Many people write comments or blog posts just to blow off steam. They rant on and on, with little care for facts and less for style. You are different. You care about truth, you care about the issue at hand, and you want to convince other people of the importance of this issue. That’s why you need these Ten Commandments for Writing Your Opinion.
Thou shalt be:
2. Focused Grab the reader’s attention with your first sentence. State what you want them to know. Follow up with short, clear factual points. Focus on what is most important.
3. Timely Write right away—before your readers have forgotten what the issue is. Respond quickly to news stories, columns or editorials.
4. Original So the Sierra Club sent out a great set of talking points or a sample op/ed column or letter to the editor. DO NOT send it to an editor as your own. The Sierra Club won’t care, but editors will.
If you are going to write, use your own words. Be specific. Write about “the DREAM Act” rather than “immigration policy.” Or about a particular person you know, or whose story you know, not about “teachers who spend lots of money on classroom supplies.”
5. Professional Check the guidelines of the publication to find out how to submit your opinion, what rules apply (if any), what length is recommended, and where to send your submission.
Send your submission to only one media outlet. Include your email address and your actual address and telephone number, so the editor can verify your identity. Save a copy of your submission, and make a note of when you sent it.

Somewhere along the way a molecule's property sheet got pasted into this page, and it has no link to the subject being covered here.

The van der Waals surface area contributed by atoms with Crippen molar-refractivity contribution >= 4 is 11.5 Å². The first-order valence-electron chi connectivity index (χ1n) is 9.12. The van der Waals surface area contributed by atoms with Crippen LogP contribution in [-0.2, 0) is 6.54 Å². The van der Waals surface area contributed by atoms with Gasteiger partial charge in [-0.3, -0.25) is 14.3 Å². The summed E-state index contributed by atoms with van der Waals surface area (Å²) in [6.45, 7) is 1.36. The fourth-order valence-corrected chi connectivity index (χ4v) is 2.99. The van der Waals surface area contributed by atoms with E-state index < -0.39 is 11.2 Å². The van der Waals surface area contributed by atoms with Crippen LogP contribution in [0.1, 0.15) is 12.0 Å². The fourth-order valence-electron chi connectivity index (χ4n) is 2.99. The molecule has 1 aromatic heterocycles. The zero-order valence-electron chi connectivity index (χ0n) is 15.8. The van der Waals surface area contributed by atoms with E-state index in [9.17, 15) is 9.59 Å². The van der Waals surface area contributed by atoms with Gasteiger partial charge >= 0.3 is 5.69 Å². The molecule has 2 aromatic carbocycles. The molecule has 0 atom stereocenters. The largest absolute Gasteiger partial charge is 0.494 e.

6. Personal Your readers (yes, they are YOUR readers) want to know how this affects them personally, or their neighbors personally. Bring the global issues home.
7. Polite You are not a dittohead. Disagree without being disagreeable. Refrain from name-calling.
8. Accurate Get your facts straight. Know where you got them, and that your source is reliable. Be prepared to tell your editor or anyone else where your facts came from. Also be specific—if you are responding to a particular statement, cite it (Senator Dufus’s position on trade policy, as stated in the Star Tribune, p. xx) or quote it (As Senator Dufus said, “blah, blah, blah.”)
PROOFREAD. Then proofread again.
9. Rewritten I’m a pro. I reread and rewrite my work. Enough said?
10. Persistent If at first you don’t get published—keep trying.
In what ways are opinion articles and reporting similar? In what ways are they different?
What are the differences between comments and letters to the editor? What are op/ed articles and how are they different from blog posts?
©2008-2009 Mary Turck